The multiple sclerosis scandal was a political scandal that occurred in 2001 and 2002, on the eve and during the presidential election. It began when incumbent President Josiah Bartlet revealed to the country that he had been diagnosed eight years earlier with a relapsing/remitting course of multiple sclerosis, a severe debilitating illness, and that he had not disclosed it during his campaign for the presidency in 1998. The scandal, often politically motivated during an election year, resulted in a terminated special investigator, and a congressional investigation to determine whether the president had perpetrated a fraud against the public or even launched a massive conspiracy to win a presidential election.
The investigation ended with a deal between Congress and the president when the hearings ended (partly to save Leo McGarry's reputation due a congressman's desire to humiliate him on national TV due to his past history of alcoholism) in exchange for a censure of the president for lying to the public. First Lady Abigail Bartlet, MD, nearly suffered the worst of the consequences, because her actions to quietly treat her husband put her medical license in jeopardy. Instead she voluntarily suspended her activities as a physician.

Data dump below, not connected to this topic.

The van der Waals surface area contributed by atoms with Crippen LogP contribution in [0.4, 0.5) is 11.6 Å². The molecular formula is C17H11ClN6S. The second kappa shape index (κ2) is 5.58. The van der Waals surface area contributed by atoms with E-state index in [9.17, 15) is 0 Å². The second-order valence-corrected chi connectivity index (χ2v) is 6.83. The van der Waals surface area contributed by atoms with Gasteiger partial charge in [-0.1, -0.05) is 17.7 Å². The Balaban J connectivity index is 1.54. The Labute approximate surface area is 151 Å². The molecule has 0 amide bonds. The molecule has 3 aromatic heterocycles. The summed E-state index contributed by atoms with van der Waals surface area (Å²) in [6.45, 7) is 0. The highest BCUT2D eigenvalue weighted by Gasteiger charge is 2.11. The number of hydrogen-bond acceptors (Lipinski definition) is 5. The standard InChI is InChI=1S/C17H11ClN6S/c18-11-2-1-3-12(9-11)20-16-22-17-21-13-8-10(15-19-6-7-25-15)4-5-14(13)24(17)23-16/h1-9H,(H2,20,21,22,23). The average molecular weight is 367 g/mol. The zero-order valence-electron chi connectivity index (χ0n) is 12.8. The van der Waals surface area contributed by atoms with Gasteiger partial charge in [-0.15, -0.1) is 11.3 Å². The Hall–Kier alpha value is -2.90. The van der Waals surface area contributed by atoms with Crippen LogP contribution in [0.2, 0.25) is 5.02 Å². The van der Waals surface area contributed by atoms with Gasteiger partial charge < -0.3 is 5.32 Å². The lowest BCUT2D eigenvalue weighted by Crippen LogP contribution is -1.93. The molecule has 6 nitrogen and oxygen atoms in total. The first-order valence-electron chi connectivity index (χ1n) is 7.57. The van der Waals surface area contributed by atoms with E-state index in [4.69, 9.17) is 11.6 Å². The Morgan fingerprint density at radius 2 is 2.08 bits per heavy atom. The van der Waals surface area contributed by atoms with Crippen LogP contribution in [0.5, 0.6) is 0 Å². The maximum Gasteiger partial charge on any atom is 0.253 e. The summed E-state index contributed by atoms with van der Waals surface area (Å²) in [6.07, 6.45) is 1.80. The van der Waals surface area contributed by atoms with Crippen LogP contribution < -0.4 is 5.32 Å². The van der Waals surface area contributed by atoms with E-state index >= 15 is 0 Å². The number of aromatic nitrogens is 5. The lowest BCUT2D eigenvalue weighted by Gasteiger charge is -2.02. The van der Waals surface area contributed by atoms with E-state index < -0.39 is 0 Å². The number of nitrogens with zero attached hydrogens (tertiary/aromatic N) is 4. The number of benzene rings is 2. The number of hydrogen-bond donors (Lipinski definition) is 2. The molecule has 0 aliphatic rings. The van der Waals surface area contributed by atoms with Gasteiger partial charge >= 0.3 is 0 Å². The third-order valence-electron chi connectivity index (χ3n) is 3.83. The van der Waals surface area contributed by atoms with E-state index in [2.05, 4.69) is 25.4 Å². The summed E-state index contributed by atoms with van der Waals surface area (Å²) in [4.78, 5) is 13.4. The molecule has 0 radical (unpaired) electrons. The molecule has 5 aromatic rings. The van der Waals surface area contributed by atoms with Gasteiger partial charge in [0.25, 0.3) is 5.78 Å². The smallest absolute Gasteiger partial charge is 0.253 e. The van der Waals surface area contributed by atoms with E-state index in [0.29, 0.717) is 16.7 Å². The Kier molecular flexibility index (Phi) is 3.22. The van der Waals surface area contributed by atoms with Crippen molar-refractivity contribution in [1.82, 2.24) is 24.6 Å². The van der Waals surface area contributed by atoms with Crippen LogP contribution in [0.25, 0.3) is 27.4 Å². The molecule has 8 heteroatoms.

The Administration did what it could to alleviate the fallout. They dealt with many issues, though, such as a large number of voters who erroneously believed that the President's condition was fatal. They also had internal issues with staffers who felt betrayed. Although the scandal severely tarnished President Bartlet's image, the public nevertheless reelected him president in a landslide in the 2002 election.
The scandal echoed in the 2006 presidential race. Vice Presidential nominee Ray Sullivan repeatedly alluded to Bartlet's MS in his speech to the Republican National Convention. Meanwhile, the Democrats needed to avoid another health surprise. Eric Baker's last-second attempt to secure the Democratic Party nomination ended when it was revealed that he did not publicly disclose his wife's struggles with clinical depression.
During the race, Bartlet confided to Arnold Vinick that it was a mistake to have kept his MS a secret. Vinick seemed surprised to hear that. Abigail eventually returned to practicing medicine, volunteering nights at a free clinic when the furor had passed.